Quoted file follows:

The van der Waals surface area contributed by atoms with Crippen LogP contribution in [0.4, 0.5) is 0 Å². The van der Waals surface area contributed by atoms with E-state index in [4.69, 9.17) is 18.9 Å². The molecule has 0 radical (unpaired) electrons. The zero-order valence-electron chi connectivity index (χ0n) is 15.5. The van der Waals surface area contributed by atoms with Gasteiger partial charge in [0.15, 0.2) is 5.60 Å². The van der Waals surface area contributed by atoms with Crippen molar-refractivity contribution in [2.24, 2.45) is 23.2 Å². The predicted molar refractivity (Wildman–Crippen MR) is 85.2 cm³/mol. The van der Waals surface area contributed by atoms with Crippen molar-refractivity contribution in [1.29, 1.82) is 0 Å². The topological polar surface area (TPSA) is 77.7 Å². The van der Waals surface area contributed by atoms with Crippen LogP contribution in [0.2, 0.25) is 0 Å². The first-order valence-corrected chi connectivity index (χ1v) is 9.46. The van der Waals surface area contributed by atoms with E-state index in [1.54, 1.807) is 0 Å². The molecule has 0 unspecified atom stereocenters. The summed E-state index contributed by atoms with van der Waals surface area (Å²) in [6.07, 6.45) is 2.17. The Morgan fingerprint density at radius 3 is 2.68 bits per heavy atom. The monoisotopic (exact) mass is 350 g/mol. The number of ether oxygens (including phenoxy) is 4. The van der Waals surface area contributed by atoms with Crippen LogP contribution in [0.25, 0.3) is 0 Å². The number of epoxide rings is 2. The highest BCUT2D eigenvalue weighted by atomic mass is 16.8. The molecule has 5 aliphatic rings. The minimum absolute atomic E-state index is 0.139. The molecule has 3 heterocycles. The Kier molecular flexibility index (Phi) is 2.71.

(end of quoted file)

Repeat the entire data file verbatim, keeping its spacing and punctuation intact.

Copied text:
The van der Waals surface area contributed by atoms with Crippen LogP contribution in [0.4, 0.5) is 0 Å². The van der Waals surface area contributed by atoms with E-state index in [4.69, 9.17) is 18.9 Å². The molecule has 0 radical (unpaired) electrons. The zero-order valence-electron chi connectivity index (χ0n) is 15.5. The van der Waals surface area contributed by atoms with Gasteiger partial charge in [0.15, 0.2) is 5.60 Å². The van der Waals surface area contributed by atoms with Crippen molar-refractivity contribution in [2.24, 2.45) is 23.2 Å². The predicted molar refractivity (Wildman–Crippen MR) is 85.2 cm³/mol. The van der Waals surface area contributed by atoms with Crippen molar-refractivity contribution in [1.29, 1.82) is 0 Å². The topological polar surface area (TPSA) is 77.7 Å². The van der Waals surface area contributed by atoms with Crippen LogP contribution in [0.2, 0.25) is 0 Å². The first-order valence-corrected chi connectivity index (χ1v) is 9.46. The van der Waals surface area contributed by atoms with E-state index in [1.54, 1.807) is 0 Å². The molecule has 0 unspecified atom stereocenters. The summed E-state index contributed by atoms with van der Waals surface area (Å²) in [6.07, 6.45) is 2.17. The Morgan fingerprint density at radius 3 is 2.68 bits per heavy atom. The monoisotopic (exact) mass is 350 g/mol. The number of ether oxygens (including phenoxy) is 4. The van der Waals surface area contributed by atoms with Crippen LogP contribution in [0.25, 0.3) is 0 Å². The number of epoxide rings is 2. The highest BCUT2D eigenvalue weighted by atomic mass is 16.8. The molecule has 5 aliphatic rings. The minimum absolute atomic E-state index is 0.139. The molecule has 3 heterocycles. The Kier molecular flexibility index (Phi) is 2.71.